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From the Kansas City Star, September 1, 1912.

     Arthur F. Killick, the creator of Fatty Lewis and Hurrah Smith and Freck the Messenger Boy and the In-Bad Club, has become a magnate.  He is now part owner of two of the biggest pool halls in Kansas City -- one, the Empire, at 1209 Walnut Street, and the other, the Grand, at 1120 Grand Avenue.  He has cashed in his golden smile, and, as he says, himself, his shape.  For Fatty Lewis is Fatty Lewis in real life.  He weighs 230 pounds, and his so-called height is the same lying down as standing up.    

     "I have always figured that my shape was my greatest asset," said Killick the other day.  "I look like the back of a hack; nobody ever forgets me."  Killick also greatly resembles a safe.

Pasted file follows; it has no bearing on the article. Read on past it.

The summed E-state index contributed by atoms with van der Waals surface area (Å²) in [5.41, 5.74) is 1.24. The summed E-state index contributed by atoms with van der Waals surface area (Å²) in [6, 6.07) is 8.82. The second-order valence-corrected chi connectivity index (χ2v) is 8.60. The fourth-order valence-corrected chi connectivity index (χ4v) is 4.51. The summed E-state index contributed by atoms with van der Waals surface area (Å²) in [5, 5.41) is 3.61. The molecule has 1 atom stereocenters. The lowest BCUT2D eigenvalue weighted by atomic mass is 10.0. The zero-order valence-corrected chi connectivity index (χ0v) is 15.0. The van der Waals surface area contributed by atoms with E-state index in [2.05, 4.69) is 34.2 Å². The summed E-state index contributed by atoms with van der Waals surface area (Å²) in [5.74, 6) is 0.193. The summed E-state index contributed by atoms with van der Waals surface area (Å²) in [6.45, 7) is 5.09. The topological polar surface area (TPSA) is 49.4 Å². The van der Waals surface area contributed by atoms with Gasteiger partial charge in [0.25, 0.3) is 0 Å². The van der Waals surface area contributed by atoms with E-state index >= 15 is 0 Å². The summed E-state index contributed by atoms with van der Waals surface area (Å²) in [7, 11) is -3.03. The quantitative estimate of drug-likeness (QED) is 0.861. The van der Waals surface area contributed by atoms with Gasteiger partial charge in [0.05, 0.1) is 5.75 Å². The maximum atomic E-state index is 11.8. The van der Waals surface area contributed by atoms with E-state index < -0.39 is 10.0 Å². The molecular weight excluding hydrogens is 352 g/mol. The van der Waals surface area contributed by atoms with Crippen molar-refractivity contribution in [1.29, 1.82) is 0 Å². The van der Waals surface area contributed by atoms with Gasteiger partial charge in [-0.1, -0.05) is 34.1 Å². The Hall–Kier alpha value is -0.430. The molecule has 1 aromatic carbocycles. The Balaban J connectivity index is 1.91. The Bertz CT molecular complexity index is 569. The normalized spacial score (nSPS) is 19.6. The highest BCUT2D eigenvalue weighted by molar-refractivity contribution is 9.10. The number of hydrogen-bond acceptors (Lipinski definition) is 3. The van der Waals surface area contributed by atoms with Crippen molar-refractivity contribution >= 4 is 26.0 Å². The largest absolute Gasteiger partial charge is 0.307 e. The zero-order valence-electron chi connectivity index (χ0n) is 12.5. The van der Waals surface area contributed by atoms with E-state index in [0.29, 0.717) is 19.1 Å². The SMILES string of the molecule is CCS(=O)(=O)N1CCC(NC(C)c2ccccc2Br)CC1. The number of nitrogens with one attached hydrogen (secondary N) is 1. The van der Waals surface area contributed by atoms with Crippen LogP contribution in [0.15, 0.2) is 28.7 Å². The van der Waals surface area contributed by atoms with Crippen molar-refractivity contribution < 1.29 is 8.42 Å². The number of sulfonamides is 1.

For years the readers of The Star have been delighted with the inexorable humor of Fatty Lewis, and since he abandoned the series there has been a steady stream of letters inquiring as to his whereabouts.

     Killick is now located at 1120 Grand Avenue, where he is drawing dividend on his golden smile, his beautiful disposition, and, as he says, his unique shape.  For no caricaturist ever did Killick an injustice.  It couldn't be done.  He looks just that way, if not more so.

     Killick has painted the best picture of himself in his Fatty Lewis stories.  As he is in fiction, so he is in fact.  When a customer comes up to the cash register to pay him for a game of pool or billiards, Killick thanks him in pool hall English, accompanied by his ineradicable smile, and his indefatigable personality.

     This it is a pleasure to pay him money, and the customer scrutinizes the check carefully, hoping there has been a mistake, so that he can pay him more money.  Customers frequently have been known to weep bitterly upon finding that the check was correct.

     Before Killick went into business for himself many persons were aware that he was a mint in disguise.  Hence as far back as he can remember he has been busy engaged running away from persons who tried to give him saloons in which they would be silent partners.